US 5922165 A
A process to make a profiled disposable absorbent product is disclosed. The disposable absorbent product has a first sheet, a second sheet and a fibrous core. The core is disposed between the first and second sheets and both sheets are joined to each other along a continuous or discontinuous line. The process comprises the steps of joining the first sheet to the second sheet along a line following at least part of the periphery of the core with a distance to the core of 3 mm to 8 mm; and calendering the core between the sheets in a calender to approximately uniform density, the calendering being such that the core expands along its periphery and thereby reduces the distance of between the edge of the core and the line joining the first sheet to the second sheet by 1 mm or more. The process provides absorbent articles with very small distances between the core and the line of joining the topsheet and backsheet of the absorbent article.
1. A process for making disposable absorbent products, said products having a first sheet, a second sheet and a fibrous core, said core being disposed between said first and said second sheet and said sheets being joined to each other along a line at least partially following the periphery of said core with a reduced distance to said core; said process comprising the steps of
a)joining said first sheet to said second sheet along said line following at least partially the periphery of said core with a distance from said core to said line to be about 3 mm to about 8 mm prior to calendering of said core; and
b)calendering said core between said sheets in a profiled calender so that said core is expanded along its periphery and thereby said distance is reduced such that the distance of the periphery of the core to the line ranges from about 0 mm to about 3 mm.
2. The process according to claim 1 wherein said distance of the periphery of the core to the line ranges from about 0 mm to about 2 mm.
3. The process according to claim 1 wherein said core is profiled having an increased amout of absorbent material towards its center and said calender of said step b) is a profiled roll calender, which is adapted to said core profiling.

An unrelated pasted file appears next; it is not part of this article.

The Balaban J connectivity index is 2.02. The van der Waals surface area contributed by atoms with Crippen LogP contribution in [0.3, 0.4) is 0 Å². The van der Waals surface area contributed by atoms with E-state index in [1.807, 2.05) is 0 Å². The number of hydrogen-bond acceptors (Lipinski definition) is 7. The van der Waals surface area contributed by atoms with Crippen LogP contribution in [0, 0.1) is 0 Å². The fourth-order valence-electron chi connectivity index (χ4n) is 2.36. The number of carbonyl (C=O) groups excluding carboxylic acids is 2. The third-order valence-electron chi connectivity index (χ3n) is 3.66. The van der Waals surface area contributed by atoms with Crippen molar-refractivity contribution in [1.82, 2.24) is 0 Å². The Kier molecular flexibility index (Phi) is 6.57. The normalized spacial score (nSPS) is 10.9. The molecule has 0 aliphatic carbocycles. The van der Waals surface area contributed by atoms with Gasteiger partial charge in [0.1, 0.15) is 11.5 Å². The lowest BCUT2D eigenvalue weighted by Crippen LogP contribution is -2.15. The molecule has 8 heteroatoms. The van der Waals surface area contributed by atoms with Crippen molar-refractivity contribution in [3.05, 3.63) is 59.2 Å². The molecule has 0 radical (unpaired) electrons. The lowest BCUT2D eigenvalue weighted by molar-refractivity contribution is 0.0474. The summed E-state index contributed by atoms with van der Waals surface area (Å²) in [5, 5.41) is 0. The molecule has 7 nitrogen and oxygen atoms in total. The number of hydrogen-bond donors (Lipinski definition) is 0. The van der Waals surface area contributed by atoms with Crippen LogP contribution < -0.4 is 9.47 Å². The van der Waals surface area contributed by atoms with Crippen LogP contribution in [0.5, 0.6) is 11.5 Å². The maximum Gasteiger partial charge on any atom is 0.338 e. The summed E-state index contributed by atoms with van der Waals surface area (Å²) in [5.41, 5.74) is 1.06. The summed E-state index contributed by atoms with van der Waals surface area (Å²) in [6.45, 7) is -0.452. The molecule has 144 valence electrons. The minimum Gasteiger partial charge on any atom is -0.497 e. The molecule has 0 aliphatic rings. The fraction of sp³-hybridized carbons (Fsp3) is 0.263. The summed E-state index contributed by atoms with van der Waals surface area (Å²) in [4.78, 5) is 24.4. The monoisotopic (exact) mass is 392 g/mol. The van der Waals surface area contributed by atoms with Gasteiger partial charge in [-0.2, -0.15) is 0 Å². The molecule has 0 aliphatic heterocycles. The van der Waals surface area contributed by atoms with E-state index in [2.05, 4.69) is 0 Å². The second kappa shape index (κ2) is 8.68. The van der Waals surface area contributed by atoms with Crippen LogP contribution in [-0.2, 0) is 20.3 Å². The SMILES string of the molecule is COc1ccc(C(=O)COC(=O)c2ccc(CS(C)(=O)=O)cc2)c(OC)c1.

4. The process according to claim 1 wherein said sheets are joined along a line following everywhere the periphery of said core.
5. The process according to claim 1 wherein said joining of step a) is provided by crimping.
6. The process according to claim 1 wherein said core is formed on a profiled laydown drum and said process further comprises a step of pre-calendering said core on said drum.
7. The process according to any one of the preceding claims wherein said absorbent products are sanitary napkins.
8. The process according to claim 4 wherein said profiled roll calender is a double calendar system.
9. The process according to claim 1 wherein the distance of the periphery of the core to the line ranges from about 0 mm to about 1 mm.
10. The process according to claim 1 wherein the distance of the periphery of the core to the line is substantially nil.
In the following the present invention will be described by reference to sanitary napkins as the absorbent article. However other absorbent articles like baby diapers, adult incontinence products can also be made by the process according to the present invention.
The design of sanitary napkins and the materials used in their manufacture are well known in the art. They are e.g. disclosed in EP-A-134 086, EP-A-130 848, EP-A-335 253, EP-A-336 578, WO 93/01783 and pending U.S. application Ser. No. 08/192240 of Feb. 4, 1994.
Typically sanitary napkins comprise an absorbent core made of fibrous material which optionally further comprises absorbent hydrogel particles. Such sanitary napkins cores are made by a laydown process as for example disclosed in U.S. Pat. No. 4,592,708 or U.S. Pat. No. 4,859,388. However other processes for preparing a fibrous absorbent core may also be used according to the present invention. Preferably absorbent cores are profiled to have an increased amount of absorbent material distributed towards the center relative to the periphery of the cores.
Once these absorbent cores are prepared they are placed consecutively on a conveyor belt in a spaced apart fashion. They are then sandwiched by a topsheet and a backsheet by introducing the respective roll material from above and below receptively so as to form an endless band of absorbent products. The two sheets are then joined to each other around the periphery of the absorbent core.
This joining can be provided by any of the typically processes usual in the art of making absorbent products. For sanitary napkins crimping is often used since it allows formation of the seal between topsheet and backsheet following the periphery of the absorbent core relatively close. Crimping also does not require additional materials such as adhesives.